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”Legislature Opens Today with Festivities, Food and Flowers”
The Hawaii State Legislature opens today beginning at 10 a.m. with speeches by the House speaker, House minority leader and House majority leader, and the Senate president and Senate minority leader, as well as festivities, food and flowers.
After the speeches, which begin at 10 a.m., Hawaiian entertainers will perform for lawmakers and their guests in their respective Houses. Around noon, lawmakers will return to their offices and welcome hundreds of guests who will travel through, stopping to taste the food in each office and meet with lawmakers.
Meanwhile hundreds of flower arrangements will be delivered to the state’s 76 elected lawmakers on behalf of lobbyists, union officials, business owners and others hoping to have influence over public policy.
The festivities will wrap up in the afternoon, with lawmakers preparing for their second official day in the 60-day session. Hot topics for the session are expected to be reform of Hawaii’s public education system, tax and fee increases, regulations, gas caps, healthcare, crime, transportation (including fixed rail) and campaign finance reform.
”Honolulu Mayor, Senators, Get in Heated Debate”
Honolulu Mayor Jeremy Harris is the kind of person who keeps his cool unless he is challenged on the truthfulness of what he is saying, something that inevitably causes him to turn red in fury and start talking extremely loud in angry, accusatory tones. That was what happened yesterday as Harris was challenged by state Senators on the Ways and Means committee after he claimed his administration is fiscally responsible, has spent the most of any administration on road repair, and should be awarded more money by the state.
While the legislative session officially starts today, several legislative committees continued to meet between May of 2003 when the 2003 legislative session wrapped up and the early days of 2004 on such topics as the state budget, tourism, taxes, transportation and rules in the Senate, to name a few. Harris and mayors from Hawaii’s three other counties were at one of those hearings yesterday, asked to come forward and present their budget requests and answer questions of lawmakers at that joint Senate Ways and Means and House Finance Committee.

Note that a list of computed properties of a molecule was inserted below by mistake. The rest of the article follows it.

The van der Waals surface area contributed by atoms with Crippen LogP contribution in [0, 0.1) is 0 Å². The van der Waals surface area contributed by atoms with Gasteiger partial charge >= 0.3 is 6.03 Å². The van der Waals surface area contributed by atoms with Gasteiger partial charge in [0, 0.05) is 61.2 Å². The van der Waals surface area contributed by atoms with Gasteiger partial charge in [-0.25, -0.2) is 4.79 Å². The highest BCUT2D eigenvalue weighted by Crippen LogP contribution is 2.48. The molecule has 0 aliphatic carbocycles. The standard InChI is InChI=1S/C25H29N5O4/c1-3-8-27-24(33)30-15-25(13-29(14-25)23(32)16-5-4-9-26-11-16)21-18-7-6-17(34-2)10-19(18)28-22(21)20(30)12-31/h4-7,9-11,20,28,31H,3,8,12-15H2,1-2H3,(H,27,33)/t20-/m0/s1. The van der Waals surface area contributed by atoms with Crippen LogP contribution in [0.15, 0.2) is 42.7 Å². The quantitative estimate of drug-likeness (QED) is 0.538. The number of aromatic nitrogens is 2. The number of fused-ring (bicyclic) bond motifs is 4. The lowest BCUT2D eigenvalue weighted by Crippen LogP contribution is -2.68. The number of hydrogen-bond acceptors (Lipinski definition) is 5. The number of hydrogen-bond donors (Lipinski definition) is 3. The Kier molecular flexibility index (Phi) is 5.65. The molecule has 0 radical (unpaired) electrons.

Mayor Harry Kim did not attend and instead sent his executive assistant, former Democrat Senator from Kau, Andy Levin. Mayors Brian Baptiste of Kauai, Alan Arakawa of Maui and Harris presented their counties budget overviews. The three neighbor island mayors embraced the legislative recommendations of the Hawaii Association of Counties, which calls for more county independence from the state in terms of revenue sharing, revenue generation and independence from the state collective bargaining laws. The chances for any of these to pass this year are just as slim as they have been for the past 15 years.
But all eyes were on Harris — the only one of the four mayors to make a slick power point presentation, in which Harris extolled the virtues of his administration’s numerous accomplishments, under his oft repeated mantra of “doing more with less.” He insisted Honolulu taxpayers really have been getting breaks in property taxes, assessments and overall tax burden, despite substantial criticism and evidence showing the contrary, including numerous tax and fee increases since he became mayor. Harris called for additional taxing authority, for a new excise tax and sales tax and a switch from the current weight-based motor vehicle tax to one based on ad valorum or value of the vehicle.
Harris was proud of the city’s bond ratings, even though city debt continues to accelerate. Surprisingly he used as a plus for his administration that he was able to drain various special funds such as the sewer fund, to operate the city budget.
Harris also had charts showing expenditures were down under his administration and productivity was up. But questioning by senators got heated after Harris, responding to recent criticism regarding road maintenance (including a 2003 national report rating Hawaii with the worst roads in the nation) and the abundance of potholes in Hawaii, swore he had spent more on road repairs than under previous administrations.